You don’t have to be a CRPS patient to get in touch with your MP to support our campaign. You may be someone who cares for a CRPS patient, or a family member has CRPS or your partner has CRPS or you have a friend with CRPS.
-> To help you with this letter we have written a template letter – MP Letter To Support The Campaign to Raise Awareness of CRPS – that you are free to use and adapt to suit you if you’d like. OR download the letter in PDF via the image below:
We need as many MPs, AMs and MSPs aware of Complex Regional Pain Syndrome (CRPS) and of the 4 requests that Ruth George MP made in the House at her Adjournment Debate, because it is only then that things can change. We also need as many MPs to sign the Early Day Motion #1883, this is also just as important. The more MPs that sign this important Motion the earlier that CRPS will be discussed in Parliament and given the proper attention.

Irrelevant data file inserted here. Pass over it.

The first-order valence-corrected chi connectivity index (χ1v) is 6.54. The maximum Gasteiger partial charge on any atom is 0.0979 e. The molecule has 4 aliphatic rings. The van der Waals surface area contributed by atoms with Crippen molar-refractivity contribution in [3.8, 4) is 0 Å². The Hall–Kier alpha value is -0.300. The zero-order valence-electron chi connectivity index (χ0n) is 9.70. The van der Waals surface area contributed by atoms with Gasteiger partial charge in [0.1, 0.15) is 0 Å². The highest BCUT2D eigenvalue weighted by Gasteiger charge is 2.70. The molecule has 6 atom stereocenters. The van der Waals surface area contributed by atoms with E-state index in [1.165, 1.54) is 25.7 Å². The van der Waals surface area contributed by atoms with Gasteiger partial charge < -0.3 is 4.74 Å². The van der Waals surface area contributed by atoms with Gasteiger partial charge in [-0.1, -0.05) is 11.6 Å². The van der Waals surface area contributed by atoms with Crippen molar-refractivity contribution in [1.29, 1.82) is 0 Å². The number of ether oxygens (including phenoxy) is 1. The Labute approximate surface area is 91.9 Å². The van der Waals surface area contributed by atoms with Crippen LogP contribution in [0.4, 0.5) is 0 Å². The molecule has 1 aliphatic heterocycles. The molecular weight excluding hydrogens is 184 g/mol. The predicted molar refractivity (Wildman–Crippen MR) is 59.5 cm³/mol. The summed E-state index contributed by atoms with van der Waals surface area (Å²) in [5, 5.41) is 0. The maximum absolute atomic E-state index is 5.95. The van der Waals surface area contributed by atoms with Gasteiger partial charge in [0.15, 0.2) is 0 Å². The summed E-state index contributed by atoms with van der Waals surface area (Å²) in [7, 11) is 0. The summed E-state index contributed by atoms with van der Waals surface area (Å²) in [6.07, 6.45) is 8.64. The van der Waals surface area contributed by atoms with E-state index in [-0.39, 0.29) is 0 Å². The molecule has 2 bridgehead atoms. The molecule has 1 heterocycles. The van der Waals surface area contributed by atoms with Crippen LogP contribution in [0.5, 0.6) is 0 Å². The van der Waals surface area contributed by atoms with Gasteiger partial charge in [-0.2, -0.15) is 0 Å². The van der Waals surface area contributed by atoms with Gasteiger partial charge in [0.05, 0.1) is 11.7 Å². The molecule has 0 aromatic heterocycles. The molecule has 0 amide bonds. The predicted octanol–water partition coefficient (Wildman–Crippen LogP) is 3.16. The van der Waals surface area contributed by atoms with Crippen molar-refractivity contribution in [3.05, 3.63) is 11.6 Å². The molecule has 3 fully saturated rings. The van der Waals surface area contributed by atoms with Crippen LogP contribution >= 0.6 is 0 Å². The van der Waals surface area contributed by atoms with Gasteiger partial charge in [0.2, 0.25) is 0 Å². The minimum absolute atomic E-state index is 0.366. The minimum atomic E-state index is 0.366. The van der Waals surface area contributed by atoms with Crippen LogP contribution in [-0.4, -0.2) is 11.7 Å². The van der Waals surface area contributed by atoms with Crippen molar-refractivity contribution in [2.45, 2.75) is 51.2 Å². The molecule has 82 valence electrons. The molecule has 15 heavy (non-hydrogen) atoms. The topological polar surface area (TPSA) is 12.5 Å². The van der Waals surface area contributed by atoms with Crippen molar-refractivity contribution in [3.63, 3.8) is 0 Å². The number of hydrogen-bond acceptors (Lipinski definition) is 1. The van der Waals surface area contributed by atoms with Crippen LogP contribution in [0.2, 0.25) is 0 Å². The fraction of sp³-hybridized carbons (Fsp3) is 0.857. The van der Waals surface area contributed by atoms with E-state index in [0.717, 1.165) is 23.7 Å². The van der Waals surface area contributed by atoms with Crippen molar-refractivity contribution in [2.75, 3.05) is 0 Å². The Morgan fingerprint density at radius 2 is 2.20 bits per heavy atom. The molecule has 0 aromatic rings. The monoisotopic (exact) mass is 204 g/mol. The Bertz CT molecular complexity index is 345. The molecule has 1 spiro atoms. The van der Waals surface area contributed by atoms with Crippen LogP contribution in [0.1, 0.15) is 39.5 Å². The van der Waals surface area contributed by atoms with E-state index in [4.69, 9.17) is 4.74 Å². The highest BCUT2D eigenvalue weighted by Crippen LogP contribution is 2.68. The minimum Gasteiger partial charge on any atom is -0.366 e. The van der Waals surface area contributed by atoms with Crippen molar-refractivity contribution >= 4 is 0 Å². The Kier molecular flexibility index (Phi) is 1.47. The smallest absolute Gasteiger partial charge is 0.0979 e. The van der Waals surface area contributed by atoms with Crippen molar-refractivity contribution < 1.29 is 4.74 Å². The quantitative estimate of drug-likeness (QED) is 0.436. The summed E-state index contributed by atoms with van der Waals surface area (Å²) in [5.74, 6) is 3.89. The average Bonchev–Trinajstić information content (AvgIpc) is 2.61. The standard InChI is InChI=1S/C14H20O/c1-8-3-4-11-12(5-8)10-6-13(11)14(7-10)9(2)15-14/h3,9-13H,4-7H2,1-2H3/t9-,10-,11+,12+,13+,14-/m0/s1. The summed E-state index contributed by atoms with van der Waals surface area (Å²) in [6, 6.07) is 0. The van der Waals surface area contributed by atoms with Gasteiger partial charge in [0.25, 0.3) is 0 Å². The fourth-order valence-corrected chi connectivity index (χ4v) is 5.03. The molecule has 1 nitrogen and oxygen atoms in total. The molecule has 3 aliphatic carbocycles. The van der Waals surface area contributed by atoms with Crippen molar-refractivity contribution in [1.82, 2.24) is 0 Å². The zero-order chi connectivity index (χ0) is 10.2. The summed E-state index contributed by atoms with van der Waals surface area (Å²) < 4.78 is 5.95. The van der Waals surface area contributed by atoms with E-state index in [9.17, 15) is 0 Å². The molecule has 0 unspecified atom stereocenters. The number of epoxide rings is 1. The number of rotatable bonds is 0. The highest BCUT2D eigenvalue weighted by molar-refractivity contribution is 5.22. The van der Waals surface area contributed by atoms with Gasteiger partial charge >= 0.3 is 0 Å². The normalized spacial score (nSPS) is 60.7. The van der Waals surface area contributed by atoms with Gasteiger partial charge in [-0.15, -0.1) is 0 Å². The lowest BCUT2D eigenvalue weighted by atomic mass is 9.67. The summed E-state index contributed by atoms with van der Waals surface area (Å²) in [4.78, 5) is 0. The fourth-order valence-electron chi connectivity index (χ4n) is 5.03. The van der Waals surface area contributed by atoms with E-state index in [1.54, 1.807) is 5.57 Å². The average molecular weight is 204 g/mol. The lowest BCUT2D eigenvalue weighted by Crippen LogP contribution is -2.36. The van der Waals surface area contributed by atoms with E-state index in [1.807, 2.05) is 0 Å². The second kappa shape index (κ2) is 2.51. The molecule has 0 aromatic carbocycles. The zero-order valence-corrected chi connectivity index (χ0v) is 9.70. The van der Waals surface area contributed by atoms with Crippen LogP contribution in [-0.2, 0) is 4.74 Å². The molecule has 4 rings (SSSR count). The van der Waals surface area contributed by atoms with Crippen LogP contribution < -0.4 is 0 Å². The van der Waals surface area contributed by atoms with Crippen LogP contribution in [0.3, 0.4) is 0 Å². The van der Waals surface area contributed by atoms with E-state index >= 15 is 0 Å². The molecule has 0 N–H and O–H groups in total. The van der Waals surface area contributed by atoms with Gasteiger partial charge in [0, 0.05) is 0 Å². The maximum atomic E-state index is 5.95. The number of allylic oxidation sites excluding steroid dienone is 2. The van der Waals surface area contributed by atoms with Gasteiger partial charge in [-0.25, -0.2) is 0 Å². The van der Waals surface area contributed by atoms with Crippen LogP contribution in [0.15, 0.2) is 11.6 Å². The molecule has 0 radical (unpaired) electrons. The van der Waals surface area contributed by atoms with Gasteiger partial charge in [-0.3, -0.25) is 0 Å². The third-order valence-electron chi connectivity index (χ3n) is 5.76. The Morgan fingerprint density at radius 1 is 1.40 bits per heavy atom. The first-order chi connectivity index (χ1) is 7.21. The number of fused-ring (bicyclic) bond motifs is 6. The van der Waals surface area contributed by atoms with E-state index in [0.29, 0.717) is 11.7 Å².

To find who your MP is and their constituency address please visit the Parliament website.
If you do contact your MP please do let us know so we can forward their name and constituency to Ruth and her staff.
UPDATE – On Wednesday 28th November 2018 at 10 am-12 noon there was a Parliamentary Drop-in event for Complex Regional Pain Syndrome (CRPS). A good number of MPs did turn up to support their constituents, however we still need more MPs support. We’re now asking MPs to sign the Early Day Motion for CRPS that has already been tabled. Please contact your local MP/MEP/AM/MSP and tell their your story and include the Early Day Motion link. You can find your MPs contact details via the Parliament UK link.
What Else Can You Do To Support This Campaign To Raise Awareness of CRPS in Westminster?
Please ask your MP/MSP/AM/MEP to sign the Early Day Motion for CRPS as we need more support and every MP who signs this will be supporting you as their constituent and hopefully a change for the condition.
We do hope that you will get in contact with your local MP, MSP, AM of even your MEP to help us with our campaign to raise awareness of Complex Regional Pain Syndrome (CRPS) in Westminster. We feel that it is about time that this debilitating, chronic condition along with its thousands of patients and their families and friends receive the proper recognition that they all deserve.
Once again we want to thank Ruth George MP and all her staff for their hard work and support in bringing this campaign to raise awareness of Complex Regional Pain Syndrome (CRPS) in Westminster.
Last Updated: 01/07/2019